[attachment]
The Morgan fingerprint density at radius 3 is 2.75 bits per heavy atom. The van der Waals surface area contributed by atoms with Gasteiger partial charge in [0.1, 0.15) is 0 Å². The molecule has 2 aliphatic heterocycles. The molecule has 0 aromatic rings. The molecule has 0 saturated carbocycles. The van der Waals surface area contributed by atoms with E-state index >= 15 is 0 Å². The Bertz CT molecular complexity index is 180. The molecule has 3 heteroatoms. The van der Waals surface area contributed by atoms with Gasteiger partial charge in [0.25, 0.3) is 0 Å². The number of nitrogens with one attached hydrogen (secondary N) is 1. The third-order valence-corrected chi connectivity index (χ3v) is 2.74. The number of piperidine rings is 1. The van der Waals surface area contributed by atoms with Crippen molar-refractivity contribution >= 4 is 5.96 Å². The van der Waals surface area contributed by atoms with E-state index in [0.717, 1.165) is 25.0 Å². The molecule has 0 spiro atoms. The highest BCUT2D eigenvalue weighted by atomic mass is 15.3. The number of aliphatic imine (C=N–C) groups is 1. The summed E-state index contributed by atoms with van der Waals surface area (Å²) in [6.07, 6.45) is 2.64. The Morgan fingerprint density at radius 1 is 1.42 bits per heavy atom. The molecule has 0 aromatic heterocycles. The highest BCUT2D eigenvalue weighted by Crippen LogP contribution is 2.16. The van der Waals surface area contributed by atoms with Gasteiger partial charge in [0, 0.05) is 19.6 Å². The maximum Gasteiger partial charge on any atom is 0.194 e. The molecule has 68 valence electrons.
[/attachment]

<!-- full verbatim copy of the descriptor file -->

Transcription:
The Morgan fingerprint density at radius 3 is 2.75 bits per heavy atom. The van der Waals surface area contributed by atoms with Gasteiger partial charge in [0.1, 0.15) is 0 Å². The molecule has 2 aliphatic heterocycles. The molecule has 0 aromatic rings. The molecule has 0 saturated carbocycles. The van der Waals surface area contributed by atoms with E-state index >= 15 is 0 Å². The Bertz CT molecular complexity index is 180. The molecule has 3 heteroatoms. The van der Waals surface area contributed by atoms with Gasteiger partial charge in [0.25, 0.3) is 0 Å². The number of nitrogens with one attached hydrogen (secondary N) is 1. The third-order valence-corrected chi connectivity index (χ3v) is 2.74. The number of piperidine rings is 1. The van der Waals surface area contributed by atoms with Crippen molar-refractivity contribution >= 4 is 5.96 Å². The van der Waals surface area contributed by atoms with E-state index in [0.717, 1.165) is 25.0 Å². The molecule has 0 spiro atoms. The highest BCUT2D eigenvalue weighted by atomic mass is 15.3. The number of aliphatic imine (C=N–C) groups is 1. The summed E-state index contributed by atoms with van der Waals surface area (Å²) in [6.07, 6.45) is 2.64. The Morgan fingerprint density at radius 1 is 1.42 bits per heavy atom. The molecule has 0 aromatic heterocycles. The highest BCUT2D eigenvalue weighted by Crippen LogP contribution is 2.16. The van der Waals surface area contributed by atoms with Gasteiger partial charge in [0, 0.05) is 19.6 Å². The maximum Gasteiger partial charge on any atom is 0.194 e. The molecule has 68 valence electrons.